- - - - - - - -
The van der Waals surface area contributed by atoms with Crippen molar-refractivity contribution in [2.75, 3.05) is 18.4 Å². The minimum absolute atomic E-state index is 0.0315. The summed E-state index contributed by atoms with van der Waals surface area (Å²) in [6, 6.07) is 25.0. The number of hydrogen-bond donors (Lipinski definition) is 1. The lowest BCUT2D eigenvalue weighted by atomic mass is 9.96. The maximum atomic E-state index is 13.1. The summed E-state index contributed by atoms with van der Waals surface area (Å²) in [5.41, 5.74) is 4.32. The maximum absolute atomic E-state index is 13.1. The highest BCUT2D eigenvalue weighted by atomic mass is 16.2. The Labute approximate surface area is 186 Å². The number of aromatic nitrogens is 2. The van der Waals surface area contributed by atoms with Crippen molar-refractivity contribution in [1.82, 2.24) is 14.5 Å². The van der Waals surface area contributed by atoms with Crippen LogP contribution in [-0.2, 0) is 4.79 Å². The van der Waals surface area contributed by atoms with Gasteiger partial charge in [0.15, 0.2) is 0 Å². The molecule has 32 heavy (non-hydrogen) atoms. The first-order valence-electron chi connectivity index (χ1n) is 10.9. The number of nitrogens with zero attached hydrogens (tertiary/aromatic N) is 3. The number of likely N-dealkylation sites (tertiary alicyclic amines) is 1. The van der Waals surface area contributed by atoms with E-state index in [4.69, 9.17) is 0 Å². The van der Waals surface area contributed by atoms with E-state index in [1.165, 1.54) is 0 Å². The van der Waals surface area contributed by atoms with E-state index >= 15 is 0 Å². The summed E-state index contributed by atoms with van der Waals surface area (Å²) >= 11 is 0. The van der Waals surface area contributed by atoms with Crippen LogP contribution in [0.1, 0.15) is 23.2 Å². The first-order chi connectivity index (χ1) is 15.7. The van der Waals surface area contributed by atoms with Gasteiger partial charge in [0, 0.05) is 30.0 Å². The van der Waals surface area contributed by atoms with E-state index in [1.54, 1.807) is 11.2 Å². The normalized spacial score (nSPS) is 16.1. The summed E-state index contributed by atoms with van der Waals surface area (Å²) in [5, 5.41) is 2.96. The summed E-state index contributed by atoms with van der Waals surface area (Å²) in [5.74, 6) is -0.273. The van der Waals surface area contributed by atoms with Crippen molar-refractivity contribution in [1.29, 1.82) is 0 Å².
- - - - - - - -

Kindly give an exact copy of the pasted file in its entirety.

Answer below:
The van der Waals surface area contributed by atoms with Crippen molar-refractivity contribution in [2.75, 3.05) is 18.4 Å². The minimum absolute atomic E-state index is 0.0315. The summed E-state index contributed by atoms with van der Waals surface area (Å²) in [6, 6.07) is 25.0. The number of hydrogen-bond donors (Lipinski definition) is 1. The lowest BCUT2D eigenvalue weighted by atomic mass is 9.96. The maximum atomic E-state index is 13.1. The summed E-state index contributed by atoms with van der Waals surface area (Å²) in [5.41, 5.74) is 4.32. The maximum absolute atomic E-state index is 13.1. The highest BCUT2D eigenvalue weighted by atomic mass is 16.2. The Labute approximate surface area is 186 Å². The number of aromatic nitrogens is 2. The van der Waals surface area contributed by atoms with Crippen molar-refractivity contribution in [1.82, 2.24) is 14.5 Å². The van der Waals surface area contributed by atoms with Crippen LogP contribution in [-0.2, 0) is 4.79 Å². The van der Waals surface area contributed by atoms with Gasteiger partial charge in [0.15, 0.2) is 0 Å². The molecule has 32 heavy (non-hydrogen) atoms. The first-order valence-electron chi connectivity index (χ1n) is 10.9. The number of nitrogens with zero attached hydrogens (tertiary/aromatic N) is 3. The number of likely N-dealkylation sites (tertiary alicyclic amines) is 1. The van der Waals surface area contributed by atoms with E-state index in [4.69, 9.17) is 0 Å². The van der Waals surface area contributed by atoms with E-state index in [1.165, 1.54) is 0 Å². The van der Waals surface area contributed by atoms with E-state index >= 15 is 0 Å². The summed E-state index contributed by atoms with van der Waals surface area (Å²) >= 11 is 0. The van der Waals surface area contributed by atoms with Crippen LogP contribution in [0.1, 0.15) is 23.2 Å². The first-order chi connectivity index (χ1) is 15.7. The van der Waals surface area contributed by atoms with Gasteiger partial charge in [0, 0.05) is 30.0 Å². The van der Waals surface area contributed by atoms with E-state index in [1.54, 1.807) is 11.2 Å². The normalized spacial score (nSPS) is 16.1. The summed E-state index contributed by atoms with van der Waals surface area (Å²) in [5, 5.41) is 2.96. The summed E-state index contributed by atoms with van der Waals surface area (Å²) in [5.74, 6) is -0.273. The van der Waals surface area contributed by atoms with Crippen molar-refractivity contribution in [1.29, 1.82) is 0 Å².